Cons: I’ve heard mixed reviews, some people like and some people say it is limited it its use. Obviously this program is just for progress tracking in those six areas, and is not a comprehensive client record keeping system.
Rider Instruction, Development, and Evaluation System (RIDES)
What: RIDES is system developed by Saddle Up! instructors to teach mounted and unmounted skills, set clearly written rider skills, measure rider goals and objectives, assess rider levels, track rider progress, provide end of session reports to families, and more. It is simple, systematic and progressive. Saddle Up! explained to me that, “RIDES has 5 levels and each level has a set of mounted and umounted components related to horsemanship skills. For each component you add a measurable objective to have a complete objective for a riding lesson. Once a participant meets approximately 80% of the components in one level then they move on to the next level.”
Storage: All paper. Saddle Up! tells me that RIDES “is currently in paper format, but if someone has Adobe they can probably make it so they can type into it or it is able to be uploaded into Salesforce with permission from us and help from Erin Bevington (she customizes Salesforce systems for EAAT programs). It is a simple but effective system for us and it is specific to the participants learning riding skills.”
Pros: If you like paper formats, this system is simple and efficient and already set up for you, so you do not have to reinvent the wheel! Its approach to goals and objectives makes them easy to write and measure. It provides built in measures for skill introductions and achievement. It provides a consistent format for every rider that can be used to collect data across the program (you determine how to collect and report that, though). You can report on an individual’s progression session to session, such as through parent reports and end of session reports. It is also completely changeable for your curriculum. It can integrate into Salesforce. This sounds like a great system and lots of programs have been very happy with it!
Cons: If you don’t like paper formats, this system is currently offered in a computer option. Also, there is currently not a way to report progress of clients as a whole across the program, only individuals, YET! They have these on their radar. (Note: It CAN be customized into Saleforce or another system with Saddle Up!’s permission in order to report client progress as a whole.)
(Photo from their website).
Thank you for answering my questions about your program, SaddleUp!
Custom Computer Program
What: Partner with your local university computer science program or class to create a specifically tailored app for your program.
Pros: Free. Ability to customize a program to exactly your needs. Creates connections with the university and goodwill in the community.
Cons: You need to be near a university. Student work may not be as high quality as a professional. You may not be able to receive ongoing tech support. It may take a whole semester or year to develop this for you. (A program I worked for tried to do this and it seemed promising but I don’t believe it was ever finished without glitches.) I have heard that other programs have had a hard time getting university interest.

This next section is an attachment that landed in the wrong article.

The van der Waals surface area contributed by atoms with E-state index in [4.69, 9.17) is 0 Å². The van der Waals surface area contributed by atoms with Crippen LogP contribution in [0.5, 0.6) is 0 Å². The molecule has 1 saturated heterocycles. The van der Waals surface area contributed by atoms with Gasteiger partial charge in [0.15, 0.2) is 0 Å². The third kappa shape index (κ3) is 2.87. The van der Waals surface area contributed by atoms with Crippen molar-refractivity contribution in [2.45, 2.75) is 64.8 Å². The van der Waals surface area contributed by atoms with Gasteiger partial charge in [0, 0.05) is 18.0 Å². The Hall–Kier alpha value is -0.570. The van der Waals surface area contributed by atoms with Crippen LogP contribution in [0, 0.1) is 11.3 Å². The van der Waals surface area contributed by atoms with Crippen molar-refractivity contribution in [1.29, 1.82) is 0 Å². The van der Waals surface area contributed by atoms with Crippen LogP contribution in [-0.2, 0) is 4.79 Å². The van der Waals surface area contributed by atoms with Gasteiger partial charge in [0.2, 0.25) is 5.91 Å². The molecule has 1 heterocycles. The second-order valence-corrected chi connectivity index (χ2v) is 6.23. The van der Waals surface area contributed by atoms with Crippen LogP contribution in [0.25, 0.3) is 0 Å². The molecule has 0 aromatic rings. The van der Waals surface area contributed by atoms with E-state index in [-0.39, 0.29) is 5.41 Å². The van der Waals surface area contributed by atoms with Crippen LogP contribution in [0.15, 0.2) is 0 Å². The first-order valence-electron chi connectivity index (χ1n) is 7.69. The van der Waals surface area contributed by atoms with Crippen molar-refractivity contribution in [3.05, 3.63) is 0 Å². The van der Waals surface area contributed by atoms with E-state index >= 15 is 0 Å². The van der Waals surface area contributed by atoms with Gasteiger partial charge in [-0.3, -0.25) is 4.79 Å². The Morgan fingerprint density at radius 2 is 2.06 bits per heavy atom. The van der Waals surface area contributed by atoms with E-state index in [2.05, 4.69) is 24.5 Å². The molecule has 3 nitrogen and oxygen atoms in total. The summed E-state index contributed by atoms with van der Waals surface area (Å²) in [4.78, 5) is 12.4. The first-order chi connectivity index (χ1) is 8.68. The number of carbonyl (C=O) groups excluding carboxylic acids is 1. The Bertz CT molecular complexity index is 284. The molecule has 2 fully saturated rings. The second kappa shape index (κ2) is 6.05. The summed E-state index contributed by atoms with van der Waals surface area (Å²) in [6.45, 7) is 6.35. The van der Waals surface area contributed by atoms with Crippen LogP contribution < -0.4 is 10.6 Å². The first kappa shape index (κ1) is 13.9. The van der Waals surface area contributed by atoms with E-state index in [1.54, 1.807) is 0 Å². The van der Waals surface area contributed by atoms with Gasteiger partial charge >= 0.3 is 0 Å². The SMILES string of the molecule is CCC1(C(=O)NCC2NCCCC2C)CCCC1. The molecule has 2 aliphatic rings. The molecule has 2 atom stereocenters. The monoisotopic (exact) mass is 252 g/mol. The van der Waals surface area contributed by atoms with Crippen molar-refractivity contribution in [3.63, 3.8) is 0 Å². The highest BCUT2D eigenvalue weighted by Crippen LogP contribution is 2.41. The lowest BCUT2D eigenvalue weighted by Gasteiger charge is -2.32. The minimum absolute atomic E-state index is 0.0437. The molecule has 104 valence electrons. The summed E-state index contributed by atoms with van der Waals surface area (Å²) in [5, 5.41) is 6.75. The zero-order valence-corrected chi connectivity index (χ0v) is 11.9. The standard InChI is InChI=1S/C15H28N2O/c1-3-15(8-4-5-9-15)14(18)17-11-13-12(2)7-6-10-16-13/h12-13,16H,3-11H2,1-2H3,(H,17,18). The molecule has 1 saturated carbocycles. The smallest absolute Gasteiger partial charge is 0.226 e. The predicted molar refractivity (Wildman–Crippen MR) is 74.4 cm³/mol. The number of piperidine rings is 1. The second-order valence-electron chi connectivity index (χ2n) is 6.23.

Behavior Data Collection Apps
What: There are some phone apps you can use to collect data on behavior, such as how often it occurs, and to track it over time. These were created for use in behavior therapy and are best used in conjunction with your rider’s therapist, but could probably be adapted to track how often a riding skill is demonstrated in a lesson. They might be able to be integrated into the other methods your program uses.
Here are two that I’ve heard mentioned, I think they both are in the Apple Store only:
Best Behavior App – Use to track behavior and graph behaviors, treatments, and antecedents. You can track an unlimited number of students. You can let volunteers use your phone to keep track of behavior observed during lessons.
Behavior Tracker Pro – A very detailed Applied Behavior Analysis style app that can track Antecedent, Behavior and Consequence, or only frequency. It has some cool features such as Video Capture for recording a behavior or intervention that can be shared, it can analyze and graph data by client, and it can support multiple observers and clients.
Here are some other methods I’ve heard of being used but don’t know as much about. These descriptions are from what I’ve read on their website or on Facebook forum discussions.
Website Design/Integration – have your website guru create parts of your website that function as forms in which you can log whatever you want, such as horse maintenance tracking or rider progress reports. There is a neat comment with screen shots from someone who did this on the PATH Intl. Equine Managers page here. The way they did it, it was like a form to fill out and send, and then it automatically integrates into each horse’s record. She set it up so you could select who else receives the info, so for example you could notify the equine manager of an important note during a farrier visit. And since you could do it on the website from your phone, you can record notes right after or during the visit.